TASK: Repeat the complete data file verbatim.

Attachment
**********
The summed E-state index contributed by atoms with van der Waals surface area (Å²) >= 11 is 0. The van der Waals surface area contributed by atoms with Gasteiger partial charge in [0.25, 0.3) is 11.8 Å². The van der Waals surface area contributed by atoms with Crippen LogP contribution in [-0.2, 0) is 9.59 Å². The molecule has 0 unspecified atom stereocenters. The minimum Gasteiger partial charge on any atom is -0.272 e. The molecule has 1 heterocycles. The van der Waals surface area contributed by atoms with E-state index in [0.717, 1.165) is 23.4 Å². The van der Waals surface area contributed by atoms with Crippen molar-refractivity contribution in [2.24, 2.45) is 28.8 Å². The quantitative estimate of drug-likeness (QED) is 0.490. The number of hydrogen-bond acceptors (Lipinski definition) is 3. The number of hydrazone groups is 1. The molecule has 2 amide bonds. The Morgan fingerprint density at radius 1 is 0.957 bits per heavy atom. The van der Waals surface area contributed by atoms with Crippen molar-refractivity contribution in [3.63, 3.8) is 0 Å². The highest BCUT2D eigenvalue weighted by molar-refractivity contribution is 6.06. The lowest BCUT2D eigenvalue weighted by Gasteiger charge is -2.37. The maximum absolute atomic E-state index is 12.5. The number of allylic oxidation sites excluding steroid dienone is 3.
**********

The summed E-state index contributed by atoms with van der Waals surface area (Å²) >= 11 is 0. The van der Waals surface area contributed by atoms with Gasteiger partial charge in [0.25, 0.3) is 11.8 Å². The van der Waals surface area contributed by atoms with Crippen LogP contribution in [-0.2, 0) is 9.59 Å². The molecule has 0 unspecified atom stereocenters. The minimum Gasteiger partial charge on any atom is -0.272 e. The molecule has 1 heterocycles. The van der Waals surface area contributed by atoms with E-state index in [0.717, 1.165) is 23.4 Å². The van der Waals surface area contributed by atoms with Crippen molar-refractivity contribution in [2.24, 2.45) is 28.8 Å². The quantitative estimate of drug-likeness (QED) is 0.490. The number of hydrogen-bond acceptors (Lipinski definition) is 3. The number of hydrazone groups is 1. The molecule has 2 amide bonds. The Morgan fingerprint density at radius 1 is 0.957 bits per heavy atom. The van der Waals surface area contributed by atoms with Crippen molar-refractivity contribution in [3.63, 3.8) is 0 Å². The highest BCUT2D eigenvalue weighted by molar-refractivity contribution is 6.06. The lowest BCUT2D eigenvalue weighted by Gasteiger charge is -2.37. The maximum absolute atomic E-state index is 12.5. The number of allylic oxidation sites excluding steroid dienone is 3.